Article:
### Abstract

It is sometimes difficult to obtain uninterrupted data sets that are long enough to perform nonlinear analysis, especially in pathological populations. It is currently unclear as to how many data points are needed for reliable entropy analysis. The aims of this study were to determine the effect of changing parameter values of m, r, and N on entropy calculations for long gait data sets using two different modes of walking (i.e., overground versus treadmill). Fourteen young adults walked overground and on a treadmill at their preferred walking speed for one-hour while step time was collected via heel switches. Approximate (ApEn) and sample entropy (SampEn) were calculated using multiple parameter combinations of m, N, and r. Further, r was tested under two cases r*standard deviation and r constant. ApEn differed depending on the combination of r, m, and N. ApEn demonstrated relative consistency except when m = 2 and the smallest r values used (rSD = 0.015*SD, 0.20*SD; rConstant = 0 and 0.003). For SampEn, as r increased, SampEn decreased. When r was constant, SampEn demonstrated excellent relative consistency for all combinations of r, m, and N. When r constant was used, overground walking was more regular than treadmill. However, treadmill walking was found to be more regular when using rSD for both ApEn and SampEn. For greatest relative consistency of step time data, it was best to use a constant r value and SampEn. When using entropy, several r values must be examined and reported to ensure that results are not an artifact of parameter choice.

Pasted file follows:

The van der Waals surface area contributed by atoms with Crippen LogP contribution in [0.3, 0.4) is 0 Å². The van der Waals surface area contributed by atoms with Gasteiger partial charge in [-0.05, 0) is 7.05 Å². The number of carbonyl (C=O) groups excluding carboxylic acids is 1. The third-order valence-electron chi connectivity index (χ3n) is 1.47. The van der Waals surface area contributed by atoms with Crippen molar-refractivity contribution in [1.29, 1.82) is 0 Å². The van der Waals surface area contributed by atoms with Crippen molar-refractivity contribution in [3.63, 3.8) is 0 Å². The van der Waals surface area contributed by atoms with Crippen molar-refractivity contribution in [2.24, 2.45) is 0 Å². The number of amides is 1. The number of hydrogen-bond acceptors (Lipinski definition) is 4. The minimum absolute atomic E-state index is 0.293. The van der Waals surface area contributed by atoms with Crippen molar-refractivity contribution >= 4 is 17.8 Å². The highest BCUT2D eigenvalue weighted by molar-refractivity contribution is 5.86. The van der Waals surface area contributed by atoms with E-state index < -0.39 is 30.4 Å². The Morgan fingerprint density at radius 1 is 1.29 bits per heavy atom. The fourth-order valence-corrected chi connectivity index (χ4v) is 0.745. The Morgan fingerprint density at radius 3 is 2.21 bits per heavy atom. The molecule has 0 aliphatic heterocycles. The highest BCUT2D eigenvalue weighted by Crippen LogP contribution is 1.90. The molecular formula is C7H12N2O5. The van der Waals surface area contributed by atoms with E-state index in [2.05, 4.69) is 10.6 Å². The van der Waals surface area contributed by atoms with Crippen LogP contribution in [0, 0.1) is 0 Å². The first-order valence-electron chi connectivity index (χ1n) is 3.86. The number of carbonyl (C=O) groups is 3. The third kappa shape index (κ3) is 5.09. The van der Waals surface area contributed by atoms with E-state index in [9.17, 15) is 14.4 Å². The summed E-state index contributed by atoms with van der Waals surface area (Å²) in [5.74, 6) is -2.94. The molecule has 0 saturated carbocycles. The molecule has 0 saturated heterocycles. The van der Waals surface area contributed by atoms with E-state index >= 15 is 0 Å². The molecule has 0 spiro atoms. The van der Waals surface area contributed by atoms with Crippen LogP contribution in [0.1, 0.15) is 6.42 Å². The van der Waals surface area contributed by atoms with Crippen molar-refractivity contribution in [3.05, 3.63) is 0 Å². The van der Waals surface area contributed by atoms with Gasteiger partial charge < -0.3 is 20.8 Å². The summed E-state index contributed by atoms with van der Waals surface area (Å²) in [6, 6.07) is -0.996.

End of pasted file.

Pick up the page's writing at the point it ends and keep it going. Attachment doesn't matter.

Original language | English (US) |
---|---|

Pages (from-to) | 128-134 |

Number of pages | 7 |

Journal | Gait and Posture |

Volume | 60 |

DOIs | |

State | Published - Feb 1 2018 |

### Fingerprint

### Keywords

- Complexity
- Gait
- Locomotion
- Predictability
- Regularity
- Treadmill

### ASJC Scopus subject areas

- Biophysics
- Orthopedics and Sports Medicine
- Rehabilitation

### Cite this

*Gait and Posture*,

*60*, 128-134. https://doi.org/10.1016/j.gaitpost.2017.11.023

**Effect of parameter selection on entropy calculation for long walking trials.** / Yentes, Jennifer M.; Denton, William; McCamley, John; Raffalt, Peter C.; Schmid, Kendra K.

Research output: Contribution to journal › Article

*Gait and Posture*, vol. 60, pp. 128-134. https://doi.org/10.1016/j.gaitpost.2017.11.023

}

TY - JOUR

T1 - Effect of parameter selection on entropy calculation for long walking trials

AU - Yentes, Jennifer M.

AU - Denton, William

AU - McCamley, John

AU - Raffalt, Peter C.

AU - Schmid, Kendra K

PY - 2018/2/1

Y1 - 2018/2/1